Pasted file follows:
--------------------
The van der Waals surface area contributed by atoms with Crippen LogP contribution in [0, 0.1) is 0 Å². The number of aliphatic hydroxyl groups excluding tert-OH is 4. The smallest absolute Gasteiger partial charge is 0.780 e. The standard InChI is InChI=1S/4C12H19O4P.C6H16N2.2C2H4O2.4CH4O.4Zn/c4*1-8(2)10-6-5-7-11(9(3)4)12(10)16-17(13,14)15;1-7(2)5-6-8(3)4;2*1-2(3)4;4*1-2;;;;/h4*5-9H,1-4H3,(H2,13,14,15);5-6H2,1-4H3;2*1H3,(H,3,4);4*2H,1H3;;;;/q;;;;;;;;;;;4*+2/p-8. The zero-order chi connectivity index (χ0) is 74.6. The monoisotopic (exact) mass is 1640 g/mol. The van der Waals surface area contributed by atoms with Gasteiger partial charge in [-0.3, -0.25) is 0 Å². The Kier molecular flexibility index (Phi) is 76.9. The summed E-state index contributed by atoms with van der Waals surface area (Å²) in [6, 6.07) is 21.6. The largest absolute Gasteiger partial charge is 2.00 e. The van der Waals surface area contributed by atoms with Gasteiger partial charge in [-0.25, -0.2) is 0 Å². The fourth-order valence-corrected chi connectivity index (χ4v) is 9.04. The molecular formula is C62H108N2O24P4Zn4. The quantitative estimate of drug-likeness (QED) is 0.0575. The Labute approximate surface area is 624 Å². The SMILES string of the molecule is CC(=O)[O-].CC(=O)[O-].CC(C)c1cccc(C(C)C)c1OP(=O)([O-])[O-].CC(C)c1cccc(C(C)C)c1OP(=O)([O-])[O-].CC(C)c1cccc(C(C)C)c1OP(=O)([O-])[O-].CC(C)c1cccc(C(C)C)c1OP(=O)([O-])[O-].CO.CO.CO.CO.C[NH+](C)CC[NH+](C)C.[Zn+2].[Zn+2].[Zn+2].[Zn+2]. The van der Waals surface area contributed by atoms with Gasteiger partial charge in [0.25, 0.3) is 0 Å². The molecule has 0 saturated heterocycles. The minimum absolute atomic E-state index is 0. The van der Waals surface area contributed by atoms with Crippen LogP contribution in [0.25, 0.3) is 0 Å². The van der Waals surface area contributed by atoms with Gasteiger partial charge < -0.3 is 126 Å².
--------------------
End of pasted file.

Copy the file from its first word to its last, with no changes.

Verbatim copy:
The van der Waals surface area contributed by atoms with Crippen LogP contribution in [0, 0.1) is 0 Å². The number of aliphatic hydroxyl groups excluding tert-OH is 4. The smallest absolute Gasteiger partial charge is 0.780 e. The standard InChI is InChI=1S/4C12H19O4P.C6H16N2.2C2H4O2.4CH4O.4Zn/c4*1-8(2)10-6-5-7-11(9(3)4)12(10)16-17(13,14)15;1-7(2)5-6-8(3)4;2*1-2(3)4;4*1-2;;;;/h4*5-9H,1-4H3,(H2,13,14,15);5-6H2,1-4H3;2*1H3,(H,3,4);4*2H,1H3;;;;/q;;;;;;;;;;;4*+2/p-8. The zero-order chi connectivity index (χ0) is 74.6. The monoisotopic (exact) mass is 1640 g/mol. The van der Waals surface area contributed by atoms with Gasteiger partial charge in [-0.3, -0.25) is 0 Å². The Kier molecular flexibility index (Phi) is 76.9. The summed E-state index contributed by atoms with van der Waals surface area (Å²) in [6, 6.07) is 21.6. The largest absolute Gasteiger partial charge is 2.00 e. The van der Waals surface area contributed by atoms with Gasteiger partial charge in [-0.25, -0.2) is 0 Å². The fourth-order valence-corrected chi connectivity index (χ4v) is 9.04. The molecular formula is C62H108N2O24P4Zn4. The quantitative estimate of drug-likeness (QED) is 0.0575. The Labute approximate surface area is 624 Å². The SMILES string of the molecule is CC(=O)[O-].CC(=O)[O-].CC(C)c1cccc(C(C)C)c1OP(=O)([O-])[O-].CC(C)c1cccc(C(C)C)c1OP(=O)([O-])[O-].CC(C)c1cccc(C(C)C)c1OP(=O)([O-])[O-].CC(C)c1cccc(C(C)C)c1OP(=O)([O-])[O-].CO.CO.CO.CO.C[NH+](C)CC[NH+](C)C.[Zn+2].[Zn+2].[Zn+2].[Zn+2]. The van der Waals surface area contributed by atoms with Gasteiger partial charge in [0.25, 0.3) is 0 Å². The molecule has 0 saturated heterocycles. The minimum absolute atomic E-state index is 0. The van der Waals surface area contributed by atoms with Crippen LogP contribution in [0.25, 0.3) is 0 Å². The van der Waals surface area contributed by atoms with Gasteiger partial charge < -0.3 is 126 Å².